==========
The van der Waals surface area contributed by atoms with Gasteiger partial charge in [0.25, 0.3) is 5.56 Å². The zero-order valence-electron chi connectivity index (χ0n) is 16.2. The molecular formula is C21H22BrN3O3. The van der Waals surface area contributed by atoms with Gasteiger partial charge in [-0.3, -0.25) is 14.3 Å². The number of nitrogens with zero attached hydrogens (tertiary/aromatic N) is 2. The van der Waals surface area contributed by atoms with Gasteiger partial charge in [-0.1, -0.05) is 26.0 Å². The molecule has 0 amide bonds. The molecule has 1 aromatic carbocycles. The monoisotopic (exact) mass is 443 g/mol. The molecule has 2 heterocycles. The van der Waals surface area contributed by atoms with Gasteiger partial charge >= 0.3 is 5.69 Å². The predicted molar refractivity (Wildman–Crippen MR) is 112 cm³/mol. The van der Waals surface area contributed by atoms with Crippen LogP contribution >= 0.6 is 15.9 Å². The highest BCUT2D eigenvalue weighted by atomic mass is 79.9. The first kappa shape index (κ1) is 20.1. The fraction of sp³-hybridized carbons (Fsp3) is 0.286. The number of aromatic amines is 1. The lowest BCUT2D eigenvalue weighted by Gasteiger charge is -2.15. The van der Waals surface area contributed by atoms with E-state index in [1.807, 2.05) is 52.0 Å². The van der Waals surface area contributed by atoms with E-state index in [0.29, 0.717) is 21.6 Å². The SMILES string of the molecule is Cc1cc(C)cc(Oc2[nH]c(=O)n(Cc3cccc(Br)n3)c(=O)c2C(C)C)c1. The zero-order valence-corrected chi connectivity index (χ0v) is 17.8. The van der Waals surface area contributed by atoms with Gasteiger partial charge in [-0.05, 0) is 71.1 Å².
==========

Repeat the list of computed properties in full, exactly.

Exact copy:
The van der Waals surface area contributed by atoms with Gasteiger partial charge in [0.25, 0.3) is 5.56 Å². The zero-order valence-electron chi connectivity index (χ0n) is 16.2. The molecular formula is C21H22BrN3O3. The van der Waals surface area contributed by atoms with Gasteiger partial charge in [-0.3, -0.25) is 14.3 Å². The number of nitrogens with zero attached hydrogens (tertiary/aromatic N) is 2. The van der Waals surface area contributed by atoms with Gasteiger partial charge in [-0.1, -0.05) is 26.0 Å². The molecule has 0 amide bonds. The molecule has 1 aromatic carbocycles. The monoisotopic (exact) mass is 443 g/mol. The molecule has 2 heterocycles. The van der Waals surface area contributed by atoms with Gasteiger partial charge >= 0.3 is 5.69 Å². The predicted molar refractivity (Wildman–Crippen MR) is 112 cm³/mol. The van der Waals surface area contributed by atoms with Crippen LogP contribution >= 0.6 is 15.9 Å². The highest BCUT2D eigenvalue weighted by atomic mass is 79.9. The first kappa shape index (κ1) is 20.1. The fraction of sp³-hybridized carbons (Fsp3) is 0.286. The number of aromatic amines is 1. The lowest BCUT2D eigenvalue weighted by Gasteiger charge is -2.15. The van der Waals surface area contributed by atoms with E-state index in [1.807, 2.05) is 52.0 Å². The van der Waals surface area contributed by atoms with E-state index in [0.29, 0.717) is 21.6 Å². The SMILES string of the molecule is Cc1cc(C)cc(Oc2[nH]c(=O)n(Cc3cccc(Br)n3)c(=O)c2C(C)C)c1. The zero-order valence-corrected chi connectivity index (χ0v) is 17.8. The van der Waals surface area contributed by atoms with Gasteiger partial charge in [-0.05, 0) is 71.1 Å².